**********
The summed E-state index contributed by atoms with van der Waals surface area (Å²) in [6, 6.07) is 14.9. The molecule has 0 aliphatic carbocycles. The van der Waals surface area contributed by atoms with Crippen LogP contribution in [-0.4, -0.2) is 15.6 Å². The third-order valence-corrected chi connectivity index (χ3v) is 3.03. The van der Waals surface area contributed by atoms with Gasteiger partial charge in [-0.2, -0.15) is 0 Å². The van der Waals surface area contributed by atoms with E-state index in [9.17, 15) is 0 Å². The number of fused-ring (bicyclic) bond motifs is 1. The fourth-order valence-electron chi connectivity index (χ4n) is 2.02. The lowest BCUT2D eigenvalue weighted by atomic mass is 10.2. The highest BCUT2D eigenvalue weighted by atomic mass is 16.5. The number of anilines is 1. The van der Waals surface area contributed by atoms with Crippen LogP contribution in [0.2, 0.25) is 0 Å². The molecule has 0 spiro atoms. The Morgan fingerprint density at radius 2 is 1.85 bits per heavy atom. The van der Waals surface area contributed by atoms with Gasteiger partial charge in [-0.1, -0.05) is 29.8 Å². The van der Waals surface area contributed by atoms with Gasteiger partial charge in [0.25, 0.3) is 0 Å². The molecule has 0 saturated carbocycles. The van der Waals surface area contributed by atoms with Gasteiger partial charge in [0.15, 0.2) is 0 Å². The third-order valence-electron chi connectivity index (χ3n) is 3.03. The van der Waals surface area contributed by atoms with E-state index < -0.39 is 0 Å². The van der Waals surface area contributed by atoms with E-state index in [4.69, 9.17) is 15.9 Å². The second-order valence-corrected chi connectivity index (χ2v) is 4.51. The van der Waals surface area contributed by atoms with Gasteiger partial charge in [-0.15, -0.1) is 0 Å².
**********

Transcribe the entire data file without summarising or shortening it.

The summed E-state index contributed by atoms with van der Waals surface area (Å²) in [6, 6.07) is 14.9. The molecule has 0 aliphatic carbocycles. The van der Waals surface area contributed by atoms with Crippen LogP contribution in [-0.4, -0.2) is 15.6 Å². The third-order valence-corrected chi connectivity index (χ3v) is 3.03. The van der Waals surface area contributed by atoms with Gasteiger partial charge in [-0.2, -0.15) is 0 Å². The van der Waals surface area contributed by atoms with E-state index in [9.17, 15) is 0 Å². The number of fused-ring (bicyclic) bond motifs is 1. The fourth-order valence-electron chi connectivity index (χ4n) is 2.02. The lowest BCUT2D eigenvalue weighted by atomic mass is 10.2. The highest BCUT2D eigenvalue weighted by atomic mass is 16.5. The number of anilines is 1. The van der Waals surface area contributed by atoms with Crippen LogP contribution in [0.2, 0.25) is 0 Å². The molecule has 0 spiro atoms. The Morgan fingerprint density at radius 2 is 1.85 bits per heavy atom. The van der Waals surface area contributed by atoms with Gasteiger partial charge in [-0.1, -0.05) is 29.8 Å². The van der Waals surface area contributed by atoms with Gasteiger partial charge in [0.25, 0.3) is 0 Å². The molecule has 0 saturated carbocycles. The van der Waals surface area contributed by atoms with Gasteiger partial charge in [0.15, 0.2) is 0 Å². The third-order valence-electron chi connectivity index (χ3n) is 3.03. The van der Waals surface area contributed by atoms with E-state index < -0.39 is 0 Å². The van der Waals surface area contributed by atoms with E-state index in [4.69, 9.17) is 15.9 Å². The second-order valence-corrected chi connectivity index (χ2v) is 4.51. The van der Waals surface area contributed by atoms with Gasteiger partial charge in [-0.15, -0.1) is 0 Å².